Everything Everywhere says that service revenues would have grown were it not for the impact of MTR cuts in the UK

Everything Everywhere, the company formed by the merger of Orange and T-Mobile in the UK, has posted a drop in service revenue of 2.5 per cent to fall to £1.5bn in its first quarter earnings statement.

The firm blamed the drop on the impact of regulated mobile termination rate (MTR) cuts. Last year, the UK’s Competition Commission decided to increase the speed at which mobile termination rates must fall, from 4 pence per minute to just 0.65 pence per minute by 1 April 2014. It said that, excluding the impact of these cuts, revenue would have grown by 2.9 per cent.

Nonetheless, CEO Olaf Swantee was buoyed by the performance, and described its current churn rate, which stands at 1.2 per cent as “industry-leading”.

“We are seeing improved underlying service revenues, driven by rapid data revenue growth, as we successfully upgrade customers to smartphones and higher value postpaid agreements,” he said.

He added that the firm expects to make “major strides” improving its network experience, such as better signal sharing and faster 3G data services, when it launches its LTE services, which it is hoping to bring to market by the end of this year by refarming its 1800MHz, pending approval from regulator Ofcom.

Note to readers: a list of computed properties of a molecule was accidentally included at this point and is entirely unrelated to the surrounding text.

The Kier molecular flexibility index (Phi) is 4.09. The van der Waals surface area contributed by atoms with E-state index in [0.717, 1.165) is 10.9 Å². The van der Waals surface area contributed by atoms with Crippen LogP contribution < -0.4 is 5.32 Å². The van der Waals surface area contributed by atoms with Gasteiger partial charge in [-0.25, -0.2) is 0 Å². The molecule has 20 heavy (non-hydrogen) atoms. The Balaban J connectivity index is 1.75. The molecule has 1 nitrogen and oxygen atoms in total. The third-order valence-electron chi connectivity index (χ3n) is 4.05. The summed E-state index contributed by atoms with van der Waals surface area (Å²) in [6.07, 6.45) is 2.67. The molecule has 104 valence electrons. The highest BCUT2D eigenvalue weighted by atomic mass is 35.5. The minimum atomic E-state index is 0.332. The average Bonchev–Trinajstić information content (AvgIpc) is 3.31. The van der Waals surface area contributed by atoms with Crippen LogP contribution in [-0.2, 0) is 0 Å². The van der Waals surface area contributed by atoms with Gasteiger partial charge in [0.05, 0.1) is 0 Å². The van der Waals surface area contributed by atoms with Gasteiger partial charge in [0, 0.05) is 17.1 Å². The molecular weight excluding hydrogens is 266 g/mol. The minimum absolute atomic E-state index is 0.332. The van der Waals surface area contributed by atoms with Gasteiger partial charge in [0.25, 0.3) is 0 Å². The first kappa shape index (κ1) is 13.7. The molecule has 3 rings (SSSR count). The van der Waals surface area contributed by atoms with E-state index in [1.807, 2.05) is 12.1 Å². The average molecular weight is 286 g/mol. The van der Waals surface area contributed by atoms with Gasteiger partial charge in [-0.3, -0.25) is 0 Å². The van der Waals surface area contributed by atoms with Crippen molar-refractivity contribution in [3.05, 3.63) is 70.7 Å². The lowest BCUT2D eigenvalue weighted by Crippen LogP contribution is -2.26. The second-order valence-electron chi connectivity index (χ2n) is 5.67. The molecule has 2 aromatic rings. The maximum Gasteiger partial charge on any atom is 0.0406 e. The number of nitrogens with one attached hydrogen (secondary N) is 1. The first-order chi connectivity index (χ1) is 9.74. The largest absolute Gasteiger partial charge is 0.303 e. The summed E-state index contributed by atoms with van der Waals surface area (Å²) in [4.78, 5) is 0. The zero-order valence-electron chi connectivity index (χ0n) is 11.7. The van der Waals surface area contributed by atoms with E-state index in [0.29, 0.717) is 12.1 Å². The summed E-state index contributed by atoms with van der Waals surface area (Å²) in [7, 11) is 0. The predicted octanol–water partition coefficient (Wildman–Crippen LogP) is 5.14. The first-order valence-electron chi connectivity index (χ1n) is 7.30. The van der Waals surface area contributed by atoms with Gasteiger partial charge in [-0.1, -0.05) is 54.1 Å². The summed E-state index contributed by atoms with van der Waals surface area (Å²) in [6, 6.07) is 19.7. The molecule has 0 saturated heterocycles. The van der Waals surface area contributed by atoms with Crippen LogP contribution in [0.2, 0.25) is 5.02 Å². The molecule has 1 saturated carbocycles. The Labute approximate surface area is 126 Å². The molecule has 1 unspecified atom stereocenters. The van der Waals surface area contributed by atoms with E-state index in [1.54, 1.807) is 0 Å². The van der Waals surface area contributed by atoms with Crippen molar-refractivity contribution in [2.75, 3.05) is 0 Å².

“We continue to make progress in reducing costs and simplifying the business.  In the first quarter we initiated our network optimisation programme to streamline the number of network masts.

During the quarter, Everything Everywhere also completed on a series of other business integration projects including restructuring its head offic, the consolidation of the Orange and T-Mobile warehouses and handset supply chain and improved product availability. The firm plans to reduce its head office space by 38 per cent and Swantree said the operator remains on track to achieve its targeted £3.5bn  net present value (NPV) in cost savings by 2014.

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